The interrelations of decision-making rationales around BSC adoptions in Finnish municipalities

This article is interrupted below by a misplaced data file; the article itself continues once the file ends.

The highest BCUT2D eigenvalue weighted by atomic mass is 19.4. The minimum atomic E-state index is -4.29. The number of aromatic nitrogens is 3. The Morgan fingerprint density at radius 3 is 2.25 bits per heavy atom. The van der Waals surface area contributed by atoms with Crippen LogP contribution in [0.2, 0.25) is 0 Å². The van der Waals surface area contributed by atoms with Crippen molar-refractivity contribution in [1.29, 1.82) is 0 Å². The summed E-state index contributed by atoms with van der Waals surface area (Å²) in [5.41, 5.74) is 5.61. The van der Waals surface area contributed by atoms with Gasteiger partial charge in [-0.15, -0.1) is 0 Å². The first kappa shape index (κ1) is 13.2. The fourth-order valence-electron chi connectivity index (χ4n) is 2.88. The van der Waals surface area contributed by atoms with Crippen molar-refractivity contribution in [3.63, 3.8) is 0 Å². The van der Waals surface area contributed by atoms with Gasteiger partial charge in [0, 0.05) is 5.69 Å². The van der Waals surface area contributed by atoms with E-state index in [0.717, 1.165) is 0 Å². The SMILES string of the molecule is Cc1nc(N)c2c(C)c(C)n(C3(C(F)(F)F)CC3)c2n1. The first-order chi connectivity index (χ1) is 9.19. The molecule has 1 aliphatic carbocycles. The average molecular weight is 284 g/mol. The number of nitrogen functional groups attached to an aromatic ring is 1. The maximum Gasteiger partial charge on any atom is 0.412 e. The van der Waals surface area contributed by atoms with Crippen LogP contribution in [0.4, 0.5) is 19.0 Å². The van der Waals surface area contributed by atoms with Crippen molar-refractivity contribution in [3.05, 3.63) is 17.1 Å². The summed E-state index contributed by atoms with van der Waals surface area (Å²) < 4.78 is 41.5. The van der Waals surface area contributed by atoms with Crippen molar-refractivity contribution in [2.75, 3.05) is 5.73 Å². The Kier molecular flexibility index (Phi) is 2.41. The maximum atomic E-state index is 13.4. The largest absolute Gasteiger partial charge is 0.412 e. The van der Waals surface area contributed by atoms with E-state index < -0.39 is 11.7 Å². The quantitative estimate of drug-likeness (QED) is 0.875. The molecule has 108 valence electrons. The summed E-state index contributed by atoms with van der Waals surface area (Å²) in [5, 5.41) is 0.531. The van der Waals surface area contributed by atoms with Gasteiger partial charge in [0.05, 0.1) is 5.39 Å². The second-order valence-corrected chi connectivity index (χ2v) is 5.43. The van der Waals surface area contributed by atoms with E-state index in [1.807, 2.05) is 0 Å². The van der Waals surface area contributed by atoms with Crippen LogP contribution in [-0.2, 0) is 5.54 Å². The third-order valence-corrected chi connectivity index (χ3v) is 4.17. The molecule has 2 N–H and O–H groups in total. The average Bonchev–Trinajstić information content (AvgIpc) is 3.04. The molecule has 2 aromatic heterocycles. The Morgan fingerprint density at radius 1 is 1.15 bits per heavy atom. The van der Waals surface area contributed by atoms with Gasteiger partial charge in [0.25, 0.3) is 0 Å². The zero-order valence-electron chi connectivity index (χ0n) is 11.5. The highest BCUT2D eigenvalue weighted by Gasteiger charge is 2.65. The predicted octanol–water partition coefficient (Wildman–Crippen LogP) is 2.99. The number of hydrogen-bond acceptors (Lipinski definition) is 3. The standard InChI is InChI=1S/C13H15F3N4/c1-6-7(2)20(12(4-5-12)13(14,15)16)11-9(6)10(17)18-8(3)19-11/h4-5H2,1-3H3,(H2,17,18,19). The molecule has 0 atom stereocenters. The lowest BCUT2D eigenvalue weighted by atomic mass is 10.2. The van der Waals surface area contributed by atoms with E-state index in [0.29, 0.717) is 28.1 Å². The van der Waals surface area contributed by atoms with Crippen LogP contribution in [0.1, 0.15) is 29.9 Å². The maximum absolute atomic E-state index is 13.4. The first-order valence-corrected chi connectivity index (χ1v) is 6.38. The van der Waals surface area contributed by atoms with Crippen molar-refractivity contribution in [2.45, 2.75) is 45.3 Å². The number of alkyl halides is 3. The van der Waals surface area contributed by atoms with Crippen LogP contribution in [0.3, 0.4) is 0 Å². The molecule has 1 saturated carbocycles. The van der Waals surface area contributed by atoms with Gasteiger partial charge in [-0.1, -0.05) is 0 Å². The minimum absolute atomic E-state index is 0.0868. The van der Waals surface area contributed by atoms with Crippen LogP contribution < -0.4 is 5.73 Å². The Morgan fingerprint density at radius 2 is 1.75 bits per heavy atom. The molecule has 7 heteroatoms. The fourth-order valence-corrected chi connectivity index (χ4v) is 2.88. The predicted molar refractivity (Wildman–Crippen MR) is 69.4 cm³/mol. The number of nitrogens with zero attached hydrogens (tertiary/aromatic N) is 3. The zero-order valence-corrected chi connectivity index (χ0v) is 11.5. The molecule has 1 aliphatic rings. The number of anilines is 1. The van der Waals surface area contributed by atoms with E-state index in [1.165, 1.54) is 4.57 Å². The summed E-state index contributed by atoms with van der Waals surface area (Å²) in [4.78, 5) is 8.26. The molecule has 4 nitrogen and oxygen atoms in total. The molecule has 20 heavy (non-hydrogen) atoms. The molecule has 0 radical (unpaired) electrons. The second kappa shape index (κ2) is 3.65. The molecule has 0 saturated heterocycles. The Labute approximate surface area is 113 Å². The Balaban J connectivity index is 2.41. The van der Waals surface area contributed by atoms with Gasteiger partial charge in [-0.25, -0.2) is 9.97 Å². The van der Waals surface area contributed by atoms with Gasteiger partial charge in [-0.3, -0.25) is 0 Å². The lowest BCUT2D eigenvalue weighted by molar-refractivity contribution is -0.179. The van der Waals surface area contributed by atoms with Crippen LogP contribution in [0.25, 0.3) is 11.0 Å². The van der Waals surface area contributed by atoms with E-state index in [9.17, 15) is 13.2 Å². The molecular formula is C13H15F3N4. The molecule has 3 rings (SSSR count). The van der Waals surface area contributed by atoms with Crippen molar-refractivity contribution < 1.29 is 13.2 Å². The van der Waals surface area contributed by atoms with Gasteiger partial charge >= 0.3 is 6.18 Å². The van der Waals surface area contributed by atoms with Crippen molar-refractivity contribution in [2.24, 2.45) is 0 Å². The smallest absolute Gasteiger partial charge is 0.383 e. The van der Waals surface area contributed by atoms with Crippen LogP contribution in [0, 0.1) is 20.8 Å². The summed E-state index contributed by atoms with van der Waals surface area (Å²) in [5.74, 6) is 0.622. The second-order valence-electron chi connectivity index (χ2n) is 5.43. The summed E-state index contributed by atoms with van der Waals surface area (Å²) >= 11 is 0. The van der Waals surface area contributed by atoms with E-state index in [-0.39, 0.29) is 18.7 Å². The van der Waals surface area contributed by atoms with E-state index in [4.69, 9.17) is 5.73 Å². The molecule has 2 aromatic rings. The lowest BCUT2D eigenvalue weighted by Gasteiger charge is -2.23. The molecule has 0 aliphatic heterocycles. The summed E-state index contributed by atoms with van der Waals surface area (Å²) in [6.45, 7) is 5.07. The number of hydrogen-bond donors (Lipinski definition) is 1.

Purpose ‐ The purpose of this paper is to analyze the interrelations of the decision-making rationales around accounting performance measurement (PM) adoptions in Finnish municipalities. Previous studies informed by new institutional sociology (NIS), have tended to assume that accounting PM adoptions occur because of either "rational" or "institutional" reasons. The accuracy of this "polar" view is empirically analyzed in this paper (as called for by Ribeiro and Scapens). Design/methodology/approach ‐ Survey data (199 responses, 48 per cent response rate) were analyzed with factor analyses using, for example, SPSS and LISREL programs. Findings ‐ The decision-making rationales (factors) around Balanced Scorecard (BSC) adoption were labeled "mimetic", "rational" and "normative-experimental". Mimetic rationale correlated negatively with the other factors. Research limitations/implications ‐ The data was small. Further, as case studies and LISREL diagnostics often suggest, there may be other forces involved in PM adoption related decision-making. Practical implications ‐ Understanding the interplay of the various pressures may facilitate the management of PM development projects. Originality/value ‐ Rational and institutional rationales are opposed also in the Finnish public sector (corroborating DiMaggio and Powell), but this "polar" view needs to be amended with individual or "experimental" aspects (corroborating Granlund). Acknowledging all three rationales refines public sector PM adoption literature (Lapsley and Wright). Finally, the rationales were interrelated, i.e. able to interact or counteract in PM adoption related decision-making.
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